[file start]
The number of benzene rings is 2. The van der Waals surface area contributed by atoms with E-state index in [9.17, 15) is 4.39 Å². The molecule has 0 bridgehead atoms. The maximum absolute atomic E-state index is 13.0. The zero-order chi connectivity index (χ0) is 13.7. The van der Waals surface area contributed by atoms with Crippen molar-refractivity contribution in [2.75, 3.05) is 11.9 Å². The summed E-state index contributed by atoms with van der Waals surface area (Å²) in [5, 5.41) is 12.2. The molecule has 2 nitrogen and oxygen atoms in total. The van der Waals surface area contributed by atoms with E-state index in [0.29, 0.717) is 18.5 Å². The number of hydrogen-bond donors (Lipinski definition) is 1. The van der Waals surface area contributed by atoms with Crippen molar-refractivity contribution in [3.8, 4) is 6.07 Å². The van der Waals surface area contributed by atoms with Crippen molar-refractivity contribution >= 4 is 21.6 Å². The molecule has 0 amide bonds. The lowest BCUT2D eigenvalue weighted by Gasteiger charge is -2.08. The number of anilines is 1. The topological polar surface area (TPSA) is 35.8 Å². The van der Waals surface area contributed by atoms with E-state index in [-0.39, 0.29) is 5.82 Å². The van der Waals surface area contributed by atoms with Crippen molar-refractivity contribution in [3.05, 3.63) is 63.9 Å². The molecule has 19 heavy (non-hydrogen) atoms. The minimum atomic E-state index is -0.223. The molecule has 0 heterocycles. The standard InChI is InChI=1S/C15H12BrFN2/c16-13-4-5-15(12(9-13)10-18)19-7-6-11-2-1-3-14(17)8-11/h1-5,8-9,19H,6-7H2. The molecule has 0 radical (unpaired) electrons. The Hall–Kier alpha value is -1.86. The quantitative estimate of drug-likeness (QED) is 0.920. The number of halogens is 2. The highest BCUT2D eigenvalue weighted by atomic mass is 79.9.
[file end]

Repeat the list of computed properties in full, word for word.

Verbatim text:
The number of benzene rings is 2. The van der Waals surface area contributed by atoms with E-state index in [9.17, 15) is 4.39 Å². The molecule has 0 bridgehead atoms. The maximum absolute atomic E-state index is 13.0. The zero-order chi connectivity index (χ0) is 13.7. The van der Waals surface area contributed by atoms with Crippen molar-refractivity contribution in [2.75, 3.05) is 11.9 Å². The summed E-state index contributed by atoms with van der Waals surface area (Å²) in [5, 5.41) is 12.2. The molecule has 2 nitrogen and oxygen atoms in total. The van der Waals surface area contributed by atoms with E-state index in [0.29, 0.717) is 18.5 Å². The number of hydrogen-bond donors (Lipinski definition) is 1. The van der Waals surface area contributed by atoms with Crippen molar-refractivity contribution in [3.8, 4) is 6.07 Å². The van der Waals surface area contributed by atoms with Crippen molar-refractivity contribution >= 4 is 21.6 Å². The molecule has 0 amide bonds. The lowest BCUT2D eigenvalue weighted by Gasteiger charge is -2.08. The number of anilines is 1. The topological polar surface area (TPSA) is 35.8 Å². The van der Waals surface area contributed by atoms with E-state index in [-0.39, 0.29) is 5.82 Å². The van der Waals surface area contributed by atoms with Crippen molar-refractivity contribution in [3.05, 3.63) is 63.9 Å². The molecule has 19 heavy (non-hydrogen) atoms. The minimum atomic E-state index is -0.223. The molecule has 0 heterocycles. The standard InChI is InChI=1S/C15H12BrFN2/c16-13-4-5-15(12(9-13)10-18)19-7-6-11-2-1-3-14(17)8-11/h1-5,8-9,19H,6-7H2. The molecule has 0 radical (unpaired) electrons. The Hall–Kier alpha value is -1.86. The quantitative estimate of drug-likeness (QED) is 0.920. The number of halogens is 2. The highest BCUT2D eigenvalue weighted by atomic mass is 79.9.